What Is Scheduling in Project Management
Scheduling in project management is the listing of activities, deliverables, and milestones within a project. A schedule also usually includes the planned start and finish date, duration, and resources assigned to each activity. Effective project scheduling is a critical component of successful time management.
In fact, when people discuss the processes for building a schedule, they are usually referring to the first six processes of time management:
- Plan schedule management.
- Define project activities.
- Sequence activities.
- Estimate resources.
- Estimate durations.
- Develop the project schedule.
How to do scheduling in project management
There are three main types of schedules:
- Master project schedule. A master schedule tends to be a simplified list of tasks with a timeline or project calendar.
- Milestone schedule or summary schedule. This type of schedule tracks major milestones and key deliverables, but not every task required to complete the project.
- A detailed project schedule. This is the most thorough project schedule, as it identifies and tracks every project activity. If you have a complex, large, or lengthy project, it’s important to have a detailed project schedule to help track everything.
The most common form of project schedule is a Gantt chart. Both a milestone schedule and a detailed project schedule can be created as a Gantt chart. When choosing a scheduling software, look for scheduling tools that allow you to create different views from the same schedule. If you create a detailed schedule with milestones as a Gantt Chart, make sure it can be summarized up to that level for a simpler view that can be easily shared with your team or stakeholders. This gives you the ability to present the same schedule in different formats depending on the level of detail required and the target audience.
Benefits of project scheduling in project management
Project scheduling provides the following benefits:
- Assists with tracking, reporting on, and communicating progress.
- Ensures everyone is on the same page as far as tasks, dependencies, and deadlines.
- Helps highlight issues and concerns, such as a lack of resources.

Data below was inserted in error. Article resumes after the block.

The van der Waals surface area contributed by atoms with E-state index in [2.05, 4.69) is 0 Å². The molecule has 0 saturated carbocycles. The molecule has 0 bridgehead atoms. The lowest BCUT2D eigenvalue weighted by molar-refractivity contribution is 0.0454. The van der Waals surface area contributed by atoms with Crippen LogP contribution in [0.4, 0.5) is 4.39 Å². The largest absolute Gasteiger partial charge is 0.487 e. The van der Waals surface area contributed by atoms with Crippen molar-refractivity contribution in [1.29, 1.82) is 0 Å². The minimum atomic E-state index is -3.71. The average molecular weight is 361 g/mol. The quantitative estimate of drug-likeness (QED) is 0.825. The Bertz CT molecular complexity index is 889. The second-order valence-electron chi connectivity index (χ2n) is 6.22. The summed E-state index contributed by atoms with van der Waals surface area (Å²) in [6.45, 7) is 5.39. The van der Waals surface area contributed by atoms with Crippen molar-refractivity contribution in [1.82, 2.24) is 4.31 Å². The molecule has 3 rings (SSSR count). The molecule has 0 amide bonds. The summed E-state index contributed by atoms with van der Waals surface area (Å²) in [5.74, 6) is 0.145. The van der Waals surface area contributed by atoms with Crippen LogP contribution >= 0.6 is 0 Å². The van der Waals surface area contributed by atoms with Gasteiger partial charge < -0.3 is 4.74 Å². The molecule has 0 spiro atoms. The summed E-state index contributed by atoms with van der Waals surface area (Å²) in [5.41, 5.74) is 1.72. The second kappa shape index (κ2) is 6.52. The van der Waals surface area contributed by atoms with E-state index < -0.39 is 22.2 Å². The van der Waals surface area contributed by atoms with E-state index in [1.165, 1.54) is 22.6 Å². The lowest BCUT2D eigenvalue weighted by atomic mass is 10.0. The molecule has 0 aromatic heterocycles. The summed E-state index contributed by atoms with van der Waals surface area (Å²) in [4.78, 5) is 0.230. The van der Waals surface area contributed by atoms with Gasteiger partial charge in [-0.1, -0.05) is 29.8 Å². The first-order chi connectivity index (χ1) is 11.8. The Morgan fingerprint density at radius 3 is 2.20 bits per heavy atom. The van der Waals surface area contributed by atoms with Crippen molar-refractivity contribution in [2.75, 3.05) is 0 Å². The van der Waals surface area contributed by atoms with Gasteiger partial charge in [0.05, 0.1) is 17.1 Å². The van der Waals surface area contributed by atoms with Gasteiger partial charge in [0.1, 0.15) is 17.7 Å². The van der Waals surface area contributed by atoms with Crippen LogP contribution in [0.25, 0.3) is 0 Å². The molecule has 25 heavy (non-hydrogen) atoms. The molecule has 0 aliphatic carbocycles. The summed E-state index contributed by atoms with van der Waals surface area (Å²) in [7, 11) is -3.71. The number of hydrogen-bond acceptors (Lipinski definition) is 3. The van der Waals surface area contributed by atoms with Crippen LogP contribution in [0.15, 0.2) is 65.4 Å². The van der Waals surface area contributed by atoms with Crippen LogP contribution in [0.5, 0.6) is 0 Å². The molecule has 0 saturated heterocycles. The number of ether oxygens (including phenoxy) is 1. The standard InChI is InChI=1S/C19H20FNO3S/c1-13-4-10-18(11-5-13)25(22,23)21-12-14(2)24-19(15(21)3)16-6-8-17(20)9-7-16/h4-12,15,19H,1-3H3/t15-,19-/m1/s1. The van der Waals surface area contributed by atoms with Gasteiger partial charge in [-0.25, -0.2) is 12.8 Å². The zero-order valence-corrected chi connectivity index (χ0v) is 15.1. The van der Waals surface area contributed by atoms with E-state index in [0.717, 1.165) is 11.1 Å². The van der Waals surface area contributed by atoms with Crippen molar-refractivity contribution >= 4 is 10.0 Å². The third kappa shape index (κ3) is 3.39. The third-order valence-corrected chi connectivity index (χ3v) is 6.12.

- Helps identify task relationships.
- Can be used to monitor progress and identify issues early.
7 tips for creating a solid project schedule
- The time management processes identified earlier are the key steps to creating a project schedule. However, keep these seven tips in mind to make sure your schedule is realistic.Get input from stakeholders. Make sure you don’t create your schedule in isolation. It’s important to use your team and other stakeholders to identify tasks, resources, dependencies, and durations.
- Reference past projects. Looking at previous projects with similar scope and requirements can help create realistic estimates and ensure you haven’t forgotten any tasks.
- Include project milestones. Milestones are events or markers that stand for an important point in your project. They’re useful for creating a summary schedule, reporting to executives, and identifying problems early. Here are some milestone examples:
- Project kickoff
- Design approvals
- Completion of requirements
- Product implementation
- Project closeout
- Consider any non-work time. For example, make sure vacations and holidays are reflected in your schedule so that you’re not assuming people will be working when they’re not.
- Define the critical path on your project. Identifying your project’s critical path allows you to prioritize and allocate resources to the most important tasks in the project.
- Record scheduling assumptions. Write down the logic behind your scheduling predictions. For example, if you assume it will only take 10 hours to complete a task because you’re going to have a senior engineer. That way, if you end up with a junior engineer, you can understand and explain why it took twice as long as planned.
- Keep risk in mind. Identify and document any factors that pose a risk to staying on schedule. This will help your risk management efforts.